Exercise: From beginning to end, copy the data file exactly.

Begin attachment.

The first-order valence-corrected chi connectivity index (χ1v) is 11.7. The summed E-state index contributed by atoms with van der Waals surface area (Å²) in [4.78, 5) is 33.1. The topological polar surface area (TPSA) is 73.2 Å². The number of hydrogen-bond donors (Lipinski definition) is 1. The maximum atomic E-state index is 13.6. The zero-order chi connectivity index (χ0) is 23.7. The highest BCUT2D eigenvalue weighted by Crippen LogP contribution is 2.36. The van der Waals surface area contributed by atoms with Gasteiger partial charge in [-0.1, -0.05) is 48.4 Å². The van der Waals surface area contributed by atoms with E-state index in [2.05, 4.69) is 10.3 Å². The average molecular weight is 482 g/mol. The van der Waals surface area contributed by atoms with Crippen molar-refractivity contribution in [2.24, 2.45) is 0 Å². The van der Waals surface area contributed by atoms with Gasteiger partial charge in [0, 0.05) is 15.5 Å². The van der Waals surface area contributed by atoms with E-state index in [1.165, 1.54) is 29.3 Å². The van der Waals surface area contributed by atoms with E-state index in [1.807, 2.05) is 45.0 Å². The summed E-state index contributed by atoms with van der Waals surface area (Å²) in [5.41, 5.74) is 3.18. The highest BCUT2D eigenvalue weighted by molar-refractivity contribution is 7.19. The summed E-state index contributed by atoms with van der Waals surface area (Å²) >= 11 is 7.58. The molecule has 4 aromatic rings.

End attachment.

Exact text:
The first-order valence-corrected chi connectivity index (χ1v) is 11.7. The summed E-state index contributed by atoms with van der Waals surface area (Å²) in [4.78, 5) is 33.1. The topological polar surface area (TPSA) is 73.2 Å². The number of hydrogen-bond donors (Lipinski definition) is 1. The maximum atomic E-state index is 13.6. The zero-order chi connectivity index (χ0) is 23.7. The highest BCUT2D eigenvalue weighted by Crippen LogP contribution is 2.36. The van der Waals surface area contributed by atoms with Gasteiger partial charge in [-0.1, -0.05) is 48.4 Å². The van der Waals surface area contributed by atoms with E-state index in [2.05, 4.69) is 10.3 Å². The average molecular weight is 482 g/mol. The van der Waals surface area contributed by atoms with Crippen molar-refractivity contribution in [2.24, 2.45) is 0 Å². The van der Waals surface area contributed by atoms with Gasteiger partial charge in [0, 0.05) is 15.5 Å². The van der Waals surface area contributed by atoms with E-state index in [1.165, 1.54) is 29.3 Å². The van der Waals surface area contributed by atoms with E-state index in [1.807, 2.05) is 45.0 Å². The summed E-state index contributed by atoms with van der Waals surface area (Å²) in [5.41, 5.74) is 3.18. The highest BCUT2D eigenvalue weighted by molar-refractivity contribution is 7.19. The summed E-state index contributed by atoms with van der Waals surface area (Å²) >= 11 is 7.58. The molecule has 4 aromatic rings.